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December 06, 2017

Practical Magic

From the start, sculptor and CIA alumna Susan Collett nourish both her art and her business.

Practical Magic

Toronto based artist Susan Collett works in both clay and printmaking. Photo courtesy of the artist.

By Karen Sandstrom

As a child, Toronto-based sculptor Susan Collett ’86 vividly imagined becoming an artist, but she couldn’t have imagined that her art would inspire an invitation from Queen Elizabeth II. Even in adulthood she couldn’t imagine it. So a few years ago, when a notice arrived that a government letter awaited at the post office, she assumed she was being audited.

“I said to myself, well, they can just wait. I have a bookkeeper, and I do all my stuff on time, and they can just wait,” Collett recalls. Days later, she finally collected the letter. The envelope was beautiful. “I said, ‘Look at this waste of taxpayers’ money!’ And I open it up and it’s in gold lettering and it says, ‘You’re cordially invited to meet the Queen and Prince Philip for the opening of Canada House.’ So it was not an audit!”



Collett’s clay sculpture “Axis II” had been purchased by the Department of Foreign Affairs, Trade and Development Canada for the permanent collection of Canada House, which is the home of the High Commission of Canada to the United Kingdom.

Queen Elizabeth attended the official re-opening of the building on Trafalgar Square in February 2015. Collett met her and was able to see “Axis II” in its new home along with works by other Canadian artists. (One of her pieces also resides in the Canadian embassy in Washington, D.C.) Experiences such at these are “great financially, and also a great boost,” Collett says. “It gives you confidence. Those things are instrumental, too, because [as a studio artist], you’re pretty much alone.”

She wouldn’t have it any other way. Ever since she received her bachelor of fine arts degree at CIA (Printmaking major; Ceramics minor), she has earned her living from art — primarily through creating and selling her beautiful hand-built clay sculptures, as well monoprints.

Her work is represented by high end galleries throughout Canada, and has been acquired by Museums (the Musee des Beaux Arts, Montreal; Sevres Porcelain Museum; Gardiner Museum of Ceramic Art in Toronto), by commercial collections, and individuals in India, Paris, China, Hungary, the U.S. and Canada.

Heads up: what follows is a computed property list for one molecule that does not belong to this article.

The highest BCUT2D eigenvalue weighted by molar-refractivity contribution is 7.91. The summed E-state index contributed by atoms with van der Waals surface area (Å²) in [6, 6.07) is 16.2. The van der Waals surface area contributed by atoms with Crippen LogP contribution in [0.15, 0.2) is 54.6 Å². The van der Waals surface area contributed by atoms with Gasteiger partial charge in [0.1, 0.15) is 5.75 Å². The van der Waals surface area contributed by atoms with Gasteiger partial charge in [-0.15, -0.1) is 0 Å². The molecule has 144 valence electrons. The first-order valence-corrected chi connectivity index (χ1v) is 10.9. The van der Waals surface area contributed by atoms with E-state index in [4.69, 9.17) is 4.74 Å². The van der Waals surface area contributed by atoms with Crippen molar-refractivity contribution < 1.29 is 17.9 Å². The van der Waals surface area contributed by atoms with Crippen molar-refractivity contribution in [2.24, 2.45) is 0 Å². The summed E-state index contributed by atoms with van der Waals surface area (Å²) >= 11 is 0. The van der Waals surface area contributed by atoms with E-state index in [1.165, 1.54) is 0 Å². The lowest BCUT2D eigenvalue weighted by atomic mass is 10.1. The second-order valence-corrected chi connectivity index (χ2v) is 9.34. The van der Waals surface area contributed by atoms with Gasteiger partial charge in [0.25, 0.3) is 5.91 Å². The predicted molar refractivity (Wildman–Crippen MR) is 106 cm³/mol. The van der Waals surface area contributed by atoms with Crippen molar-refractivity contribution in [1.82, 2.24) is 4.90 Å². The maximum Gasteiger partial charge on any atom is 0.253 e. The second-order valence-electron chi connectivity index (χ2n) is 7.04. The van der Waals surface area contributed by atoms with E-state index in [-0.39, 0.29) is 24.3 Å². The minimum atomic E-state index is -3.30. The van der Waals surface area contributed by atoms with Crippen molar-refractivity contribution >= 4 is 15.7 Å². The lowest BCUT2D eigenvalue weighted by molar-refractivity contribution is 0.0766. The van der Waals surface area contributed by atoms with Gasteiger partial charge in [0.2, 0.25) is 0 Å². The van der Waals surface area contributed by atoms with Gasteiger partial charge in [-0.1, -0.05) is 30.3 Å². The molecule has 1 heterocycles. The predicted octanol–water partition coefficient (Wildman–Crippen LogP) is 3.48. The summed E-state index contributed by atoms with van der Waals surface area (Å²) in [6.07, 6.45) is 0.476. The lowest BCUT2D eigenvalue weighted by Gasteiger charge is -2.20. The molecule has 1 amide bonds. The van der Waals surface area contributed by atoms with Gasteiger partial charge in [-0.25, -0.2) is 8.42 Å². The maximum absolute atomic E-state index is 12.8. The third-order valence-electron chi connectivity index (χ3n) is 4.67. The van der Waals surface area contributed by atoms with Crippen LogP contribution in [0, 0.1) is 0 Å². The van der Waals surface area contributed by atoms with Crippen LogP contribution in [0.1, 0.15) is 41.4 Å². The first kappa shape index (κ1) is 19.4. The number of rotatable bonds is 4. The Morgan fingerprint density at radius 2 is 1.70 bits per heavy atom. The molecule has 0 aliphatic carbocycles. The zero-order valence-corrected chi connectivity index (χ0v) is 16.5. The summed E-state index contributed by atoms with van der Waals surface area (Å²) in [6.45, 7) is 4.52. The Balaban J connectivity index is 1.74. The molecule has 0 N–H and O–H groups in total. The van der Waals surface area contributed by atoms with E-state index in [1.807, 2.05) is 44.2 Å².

She has spent virtually every day since she graduated from CIA in the studio, though in October she slipped on leaves while delivering flowers to a friend and suffered a serious leg fracture; she has been off her feet and away from clay for months. The forced interruption pointed up how much Collett relies on her work to buoy her health, inside out and out.

“I’ve never had to meditate, never had any problems with depression,” Collett says. In the absence of studio time, she has been drawing in her sketchbook and learning to adjust. In a way, that’s what it means to be a full-time studio artist, she says. Every technique, skill or situation that you master gives way to new variables, and the learning starts all over again. 

“I think my strength is my lack of confidence,” Collett says. “I am constantly questioning myself and thinking that I know nothing, and how did I get here? And then I find it again. I can grow within that. I can question everything, because nothing’s constant, especially when working with a kiln and a printing press. I’ve gained strength from that. I don’t think I ever walk bravely into the room. The confidence comes from behind me and pushes me forward.”



As a lifelong Canadian, Collett’s decision to study at in the United States arose from a sense that she should truly get away for college. She checked out a school in Boston, but it didn’t feel right. Then a brochure for the Cleveland Institute of Art inspired a visit to Cleveland. “Now this is more like it,” She thought.

The CIA experience proved sustaining. Her first major was graphic design, which at the time included illustration. Faculty member Dominic Scibilia ’72 noticed that Collett leaned hard toward visual art.